New York's opioid fight: PDMP now interoperable with 25 states, DC
New York state’s prescription drug monitoring program is now fully interoperable with 25 states and Washington, D.C, giving in-state providers access to the controlled substance history of about 150 million patients.
The PDMP program now allows in-state providers to select participating states within the platform for a fuller profile of the prescribing histories of their patients. Officials said it will help providers better detect and prevent doctor shopping.
New York became the first state to mandate e-prescribing for the majority of prescriptions in 2016, and officials said since enacted, the state has reduced doctor shopping incidents by more than 98 percent.
Governor Andrew Cuomo made the announcement on Thursday, along with other state efforts to combat the opioid epidemic. These efforts included letting hospitals offer detoxification services without a certificate from the New York State Office of Alcoholism and Substance Abuse Services.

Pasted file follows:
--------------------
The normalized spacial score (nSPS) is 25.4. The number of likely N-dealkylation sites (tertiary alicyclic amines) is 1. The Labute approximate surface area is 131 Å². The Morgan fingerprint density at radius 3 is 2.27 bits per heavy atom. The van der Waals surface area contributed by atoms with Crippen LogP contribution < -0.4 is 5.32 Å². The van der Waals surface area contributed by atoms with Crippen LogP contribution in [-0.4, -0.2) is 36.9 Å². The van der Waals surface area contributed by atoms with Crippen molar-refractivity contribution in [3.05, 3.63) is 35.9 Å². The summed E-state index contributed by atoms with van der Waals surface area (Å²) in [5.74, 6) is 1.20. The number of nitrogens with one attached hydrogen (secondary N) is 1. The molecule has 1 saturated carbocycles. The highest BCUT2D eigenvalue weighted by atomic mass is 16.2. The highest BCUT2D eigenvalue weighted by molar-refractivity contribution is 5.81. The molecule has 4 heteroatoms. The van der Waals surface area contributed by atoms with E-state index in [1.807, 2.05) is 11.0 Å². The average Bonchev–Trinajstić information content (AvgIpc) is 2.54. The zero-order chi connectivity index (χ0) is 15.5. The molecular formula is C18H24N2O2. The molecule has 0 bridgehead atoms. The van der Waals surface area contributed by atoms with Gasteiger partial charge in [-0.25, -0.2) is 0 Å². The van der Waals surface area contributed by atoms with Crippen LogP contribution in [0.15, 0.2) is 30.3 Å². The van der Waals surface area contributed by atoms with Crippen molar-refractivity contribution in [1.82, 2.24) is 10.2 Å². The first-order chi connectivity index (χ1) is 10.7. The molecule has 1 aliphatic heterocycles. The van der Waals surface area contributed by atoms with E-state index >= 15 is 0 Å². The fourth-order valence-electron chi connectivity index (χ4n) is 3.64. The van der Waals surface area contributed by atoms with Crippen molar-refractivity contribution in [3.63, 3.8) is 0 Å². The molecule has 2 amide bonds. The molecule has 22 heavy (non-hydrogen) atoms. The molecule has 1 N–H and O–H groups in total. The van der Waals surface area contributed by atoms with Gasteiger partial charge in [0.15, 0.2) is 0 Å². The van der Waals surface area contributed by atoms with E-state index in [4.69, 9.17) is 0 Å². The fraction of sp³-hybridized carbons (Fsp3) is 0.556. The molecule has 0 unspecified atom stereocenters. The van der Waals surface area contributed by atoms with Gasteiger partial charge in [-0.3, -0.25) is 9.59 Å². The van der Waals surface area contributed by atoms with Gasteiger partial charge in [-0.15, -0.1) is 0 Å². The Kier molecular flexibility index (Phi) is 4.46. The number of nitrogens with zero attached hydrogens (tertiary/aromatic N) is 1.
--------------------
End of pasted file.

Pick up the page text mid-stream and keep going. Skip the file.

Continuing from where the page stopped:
The health department annually reviews its agreements with the states sharing PDMP data, along with re-interviewing state officials to ensure “continuity of applicable statutes and rules of access, data sharing and security.”
"Tragically, opioid addiction continues to take the lives of New Yorkers every single day, but this administration will not rest until the opioid epidemic is a thing of the past," Cuomo said in a statement.
"By removing unnecessary roadblocks to proper care and providing more resources and training with these additional measures, New York will continue to lead the nation in implementing innovative and effective solutions to save lives, prevent overdoses, and provide the treatment those suffering from addiction so desperately need," he added.
In addition to adding states to its PDMP interoperable efforts, Cuomo also announced the state’s Department of Health's Bureau of Narcotic Enforcement will be trained by the AIDS Institute to both carry and administer naloxone, used to reverse an opioid overdose.